Netflix’s four-part miniseries, “Unorthodox,” is partially based on the 2012, New York Times bestselling memoir “Unorthodox: The Scandalous Rejection of My Hasidic Roots,” written by Deborah Feldman. The compelling story, which was filmed in Yiddish and English, centers on Esther Shapiro (Shira Hass), nicknamed Esty, who at the start of the series, resides in Williamsburg, Brooklyn. Esty feels trapped. She’s a nineteen year old girl, who is in a seemingly loveless marriage, that was arranged for her and she is also pregnant. In the opening scene, Esty exits her apartment building, where she lives, leaving everything she owns behind, except for what she can hide in her skirt. The religious reasons for this are imparted to the viewer.
Esty, at first, hoped her marriage to Yanky (Amit Rahav) would bring a positive change to her life, but that hasn’t happened. She is desperate to get away from the restrictive Satmar Hasidic community where she comes from, where women, by and large, are treated like second class citizens. The majority of them, however, willingly go along with the inordinate amount of rules that they must follow, and happily do so, but not Esty. She needs to break free from her metaphorical constraints and the one place she can run to is Berlin, Germany. The reason for the location, is that her mother, Leah (Alex Reid), who also separated herself from the religious community years earlier, lets Esty know that she is entitled to German citizenship. Prior to the Nazis taking power, and implementing oppressive laws against the Jews, Esther’s grandparents had been German citizens. Esty’s piano teacher, Vivian (Laura Becker) helps facilitate her escape, by getting her a passport. The events that helped shape Esty’s decision to flee to Berlin, are revealed to the viewer via flashbacks throughout the series.
Once in Berlin, Esty meets, and makes friends with, a group of students who attend a prestigious musical conservatory. Esty, who has always had a love of music, makes the decision to audition to become a member of the conservatory. Yanky and his cousin Moishe (Jeff Wilbusch), however, have different plans for her, as they have been tasked by the rabbi (Eli Rosen) to find Esty and bring her back home. Yanky and Moishe, arrive in Berlin, and hour by hour, are closing in on Esty. As the tension builds, and as the two get closer to possibly confronting her, the story effortlessly shifts back and forth between past and present. Shira Hass is able to convey a wide range of emotions that let a viewer know exactly how Esty’s feeling at any given moment.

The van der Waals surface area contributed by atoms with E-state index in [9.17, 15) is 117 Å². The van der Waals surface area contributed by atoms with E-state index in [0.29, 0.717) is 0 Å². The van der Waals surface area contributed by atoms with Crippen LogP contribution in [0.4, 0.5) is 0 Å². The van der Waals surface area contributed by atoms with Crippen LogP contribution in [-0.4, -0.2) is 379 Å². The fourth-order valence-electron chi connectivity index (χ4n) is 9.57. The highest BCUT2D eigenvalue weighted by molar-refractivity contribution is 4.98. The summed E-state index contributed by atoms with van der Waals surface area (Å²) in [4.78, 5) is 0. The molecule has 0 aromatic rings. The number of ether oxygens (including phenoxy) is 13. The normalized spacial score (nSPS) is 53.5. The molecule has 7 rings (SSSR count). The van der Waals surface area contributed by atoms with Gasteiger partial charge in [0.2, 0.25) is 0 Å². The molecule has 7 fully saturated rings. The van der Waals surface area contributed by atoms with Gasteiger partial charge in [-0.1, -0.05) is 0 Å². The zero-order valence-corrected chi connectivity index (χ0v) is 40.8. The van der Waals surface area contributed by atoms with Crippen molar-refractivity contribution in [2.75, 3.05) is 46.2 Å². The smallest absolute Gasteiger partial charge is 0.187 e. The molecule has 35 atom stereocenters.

“Unorthodox” is a glimpse into a world, that for the most part, is not seen by outsiders, not even non-orthodox members of the Jewish faith. The viewer gets to see the closed off community through Esty’s perspective. For example, the sheer liberating power, Esty experiences, when in the first episode, she takes off her sheitel, which is a wig worn by female members of her orthodox community. She doesn’t care, that her real hair, which has been shaved down, is exposed, Esty, in that action, is taking one more step toward the life she wants to live, one where she determines the decisions that will shape her future.
“Unorthodox” premiered on Netflix on March 26, 2020. The dramatic mini-series was directed by Maria Schrader (Aimee & Jaguar). The series, adapted from Feldman’s memoir, was written by Anna Winger (Deutschland), Daniel Hendler (Margin Call) and Alexa Karolinski (Oma & Bella). The music composed by Antonio Gambale (Taken), helps to elevate significant scenes throughout the 213 minute runtime of the four episodes.
I watched “Unorthodox” in two sittings. I knew, next to nothing, about the world that was showcased to the viewer. Since I am originally from New York, I have seen members of the Hasidic community walking around, both men and women, but with the exception of one girl I met, when I was a teenager, who like Esty, had a rebellious steak in her, I had little to no interaction with them. For those interested in learning about religion, especially one, in regard to the ultra orthodox Jewish faith, that doesn’t have a habit of letting the outside world in, “Unorthodox” offers the viewer a fascinating insight, and, for a short duration of time, became for me, at least, binge worthy television.